Mixed Greens Blog

Mixed Greens Blog
Living Sustainably in the Pacific Northwest

19
May
2010

Make Some Gribiche, Capiche?

Asparagus with Gribiche

No need to do much fancy cooking with all the tender vegetables available at the farmers market now. I’m pretty content just steaming, roasting or tossing everything into a raw salad but as the season moves on, it’s nice to have a few simple sauces in your bag of tricks, especially as we get into picnic weather. I’ve recently discovered gribiche, a French mayonnaisey sauce that’s compared to tartar sauce because it contains chopped pickles and capers. Some recipes use raw eggs but I found an alternative using hard-boiled eggs in a wonderful cookbook I received as a gift, Earth to Table – Seasonal Recipes from an Organic Farm by Jeff Crump and Bettina Schormann. Gribiche is traditionally eaten over cold meat but it’s equally as good on asparagus, new potatoes, tender broccoli florets, just about anything. If you love deviled eggs like I do, you’ll love gribiche.

Asparagus with Gribiche

Earth to Table Gribiche

2 hard-boiled eggs — whites and yolks separated

1 cup extra virgin olive oil  (I used 1/2 cup instead)

1 t white wine vinegar

1 t fresh lemon juice

1 t chopped cornichon pickles

1 t chopped capers

1 t chopped fresh parsley

1 t chopped fresh chervil

1 t chopped fresh tarragon

Salt & pepper to taste

Using a mortar and pestle, mash egg yolks,  then very gradually add the oil. Once thickened, add vinegar, lemon juice, pickles, capers, parsley, chervil, tarragon, salt & pepper. Chop the egg whites and stir into the sauce.

Homemade Mayonnaise on Asparagu

While gribiche is great there’s always mayonnaise — in a class of it’s own, a major food group in our house. I’ll admit I eat way too much of it, especially once tomato season begins. I had to draw the line once I started buying those extra-large jars at the grocery store (now I’ll buy 2 of the smaller jars at a time — somehow that makes me feel better). It’s not that I think it’s bad for me, I don’t. It’s just that I’ve eliminated so many other processed foods but can’t seem to let go of the Best Foods mayonnaise. I’ve made my own mayo several times and it’s just not that difficult but truthfully, I haven’t liked the taste as well. I thought my problem was using olive oil with a strong flavor so I tried grapeseed oil which was a bad, very bad idea. I ended up with the best results using canola oil. Now, if I can just get used to the color not being creamy white, I may be on to something wonderful.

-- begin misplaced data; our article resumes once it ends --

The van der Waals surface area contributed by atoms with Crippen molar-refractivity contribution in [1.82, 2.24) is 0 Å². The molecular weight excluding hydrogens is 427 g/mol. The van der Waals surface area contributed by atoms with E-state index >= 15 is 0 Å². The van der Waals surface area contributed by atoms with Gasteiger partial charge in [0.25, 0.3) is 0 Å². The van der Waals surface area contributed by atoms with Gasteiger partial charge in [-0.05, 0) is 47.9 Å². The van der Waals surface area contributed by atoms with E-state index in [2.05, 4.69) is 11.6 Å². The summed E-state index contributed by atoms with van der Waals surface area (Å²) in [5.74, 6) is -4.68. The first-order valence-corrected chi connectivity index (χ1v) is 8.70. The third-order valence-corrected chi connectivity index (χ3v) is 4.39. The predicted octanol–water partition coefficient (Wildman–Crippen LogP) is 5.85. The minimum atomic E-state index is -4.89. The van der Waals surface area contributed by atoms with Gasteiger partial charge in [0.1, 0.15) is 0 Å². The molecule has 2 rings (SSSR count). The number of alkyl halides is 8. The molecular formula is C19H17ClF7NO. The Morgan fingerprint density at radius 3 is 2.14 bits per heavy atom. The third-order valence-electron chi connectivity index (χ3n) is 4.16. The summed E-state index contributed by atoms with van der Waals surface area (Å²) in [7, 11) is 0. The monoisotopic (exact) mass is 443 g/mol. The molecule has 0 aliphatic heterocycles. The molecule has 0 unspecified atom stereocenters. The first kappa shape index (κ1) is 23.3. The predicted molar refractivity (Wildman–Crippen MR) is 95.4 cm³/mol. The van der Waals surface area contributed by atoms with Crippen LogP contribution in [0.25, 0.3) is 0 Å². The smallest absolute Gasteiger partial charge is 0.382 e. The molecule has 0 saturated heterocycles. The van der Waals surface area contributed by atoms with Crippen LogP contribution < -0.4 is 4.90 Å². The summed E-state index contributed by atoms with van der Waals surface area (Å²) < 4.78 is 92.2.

Asparagus with Homemade Mayonnaise

Homemade Mayonnaise

2 very fresh egg yolks (since these are eaten raw, wash the egg shells before breaking)

1 t white wine vinegar

1/2 t dijon mustard

Juice of 1/2 lemon

1 cup canola oil

Salt & pepper to taste

Let all ingredients become room temperature.

In a deep bowl, place the yolks, vinegar, mustard and lemon juice and mix with an immersion blender. Slowly drizzle in the oil, blending until it thickens. To give it a slightly creamier color, you can mix in a little room temperature water. Season to taste with salt & pepper.

I don’t have to tell you all the many uses for mayo, it’s endless.  If you can’t convert to the homemade version completely, at least give it a try and let me know if you have any improvements to my recipe. I think I’ve almost got it.

Broccoli with Nori Butter

My last sauce, nori butter, is ridiculously simple but really packs a flavor punch. Simply melt any amount of butter, a couple of tablespoons is good, cut or tear pieces of nori seaweed into the butter. Take it off the heat and let it sit for 10 or 15 minutes. Depending on what you’re using it for you can strain the nori out or leave it in. It’s great on asparagus, broccoli, any stir-fry veggies, rice, fish. Nori is the seaweed used in making sushi so think about the flavors you love and recreate a lovely, buttery, unconstructed version for a quick meal.

Asparagus

The next time you’re at the farmers market, pick up some fresh veggies and start getting saucy.


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